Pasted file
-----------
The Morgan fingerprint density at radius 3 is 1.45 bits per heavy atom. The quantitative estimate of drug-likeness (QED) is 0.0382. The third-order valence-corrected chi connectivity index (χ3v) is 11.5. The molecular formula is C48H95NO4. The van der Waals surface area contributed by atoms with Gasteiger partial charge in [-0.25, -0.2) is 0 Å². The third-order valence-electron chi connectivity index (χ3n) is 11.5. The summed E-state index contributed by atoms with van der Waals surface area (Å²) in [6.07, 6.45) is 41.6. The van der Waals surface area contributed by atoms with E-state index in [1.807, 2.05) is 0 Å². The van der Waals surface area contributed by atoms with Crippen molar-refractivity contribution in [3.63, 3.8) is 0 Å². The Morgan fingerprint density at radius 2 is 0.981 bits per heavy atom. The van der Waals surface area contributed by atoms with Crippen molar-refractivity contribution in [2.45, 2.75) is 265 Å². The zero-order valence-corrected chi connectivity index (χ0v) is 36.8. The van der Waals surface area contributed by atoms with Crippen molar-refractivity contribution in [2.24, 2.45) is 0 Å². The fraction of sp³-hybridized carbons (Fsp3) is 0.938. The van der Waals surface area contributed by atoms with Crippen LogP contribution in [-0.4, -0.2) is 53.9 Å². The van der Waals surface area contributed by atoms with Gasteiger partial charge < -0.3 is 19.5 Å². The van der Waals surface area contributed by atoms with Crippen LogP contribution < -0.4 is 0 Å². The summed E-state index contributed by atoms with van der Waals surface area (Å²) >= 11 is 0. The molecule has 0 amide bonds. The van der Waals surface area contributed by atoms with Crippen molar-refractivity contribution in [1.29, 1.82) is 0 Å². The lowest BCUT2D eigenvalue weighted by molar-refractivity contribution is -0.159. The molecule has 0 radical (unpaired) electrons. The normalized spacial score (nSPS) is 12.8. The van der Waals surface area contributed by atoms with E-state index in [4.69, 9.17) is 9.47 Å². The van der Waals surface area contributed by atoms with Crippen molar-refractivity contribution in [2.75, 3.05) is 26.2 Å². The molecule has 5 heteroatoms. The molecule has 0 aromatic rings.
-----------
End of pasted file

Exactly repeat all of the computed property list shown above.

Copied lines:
The Morgan fingerprint density at radius 3 is 1.45 bits per heavy atom. The quantitative estimate of drug-likeness (QED) is 0.0382. The third-order valence-corrected chi connectivity index (χ3v) is 11.5. The molecular formula is C48H95NO4. The van der Waals surface area contributed by atoms with Gasteiger partial charge in [-0.25, -0.2) is 0 Å². The third-order valence-electron chi connectivity index (χ3n) is 11.5. The summed E-state index contributed by atoms with van der Waals surface area (Å²) in [6.07, 6.45) is 41.6. The van der Waals surface area contributed by atoms with E-state index in [1.807, 2.05) is 0 Å². The van der Waals surface area contributed by atoms with Crippen molar-refractivity contribution in [3.63, 3.8) is 0 Å². The Morgan fingerprint density at radius 2 is 0.981 bits per heavy atom. The van der Waals surface area contributed by atoms with Crippen molar-refractivity contribution in [2.45, 2.75) is 265 Å². The zero-order valence-corrected chi connectivity index (χ0v) is 36.8. The van der Waals surface area contributed by atoms with Crippen molar-refractivity contribution in [2.24, 2.45) is 0 Å². The fraction of sp³-hybridized carbons (Fsp3) is 0.938. The van der Waals surface area contributed by atoms with Crippen LogP contribution in [-0.4, -0.2) is 53.9 Å². The van der Waals surface area contributed by atoms with Gasteiger partial charge < -0.3 is 19.5 Å². The van der Waals surface area contributed by atoms with Crippen LogP contribution < -0.4 is 0 Å². The summed E-state index contributed by atoms with van der Waals surface area (Å²) >= 11 is 0. The molecule has 0 amide bonds. The van der Waals surface area contributed by atoms with Crippen molar-refractivity contribution in [1.29, 1.82) is 0 Å². The lowest BCUT2D eigenvalue weighted by molar-refractivity contribution is -0.159. The molecule has 0 radical (unpaired) electrons. The normalized spacial score (nSPS) is 12.8. The van der Waals surface area contributed by atoms with E-state index in [4.69, 9.17) is 9.47 Å². The van der Waals surface area contributed by atoms with Crippen molar-refractivity contribution in [2.75, 3.05) is 26.2 Å². The molecule has 5 heteroatoms. The molecule has 0 aromatic rings.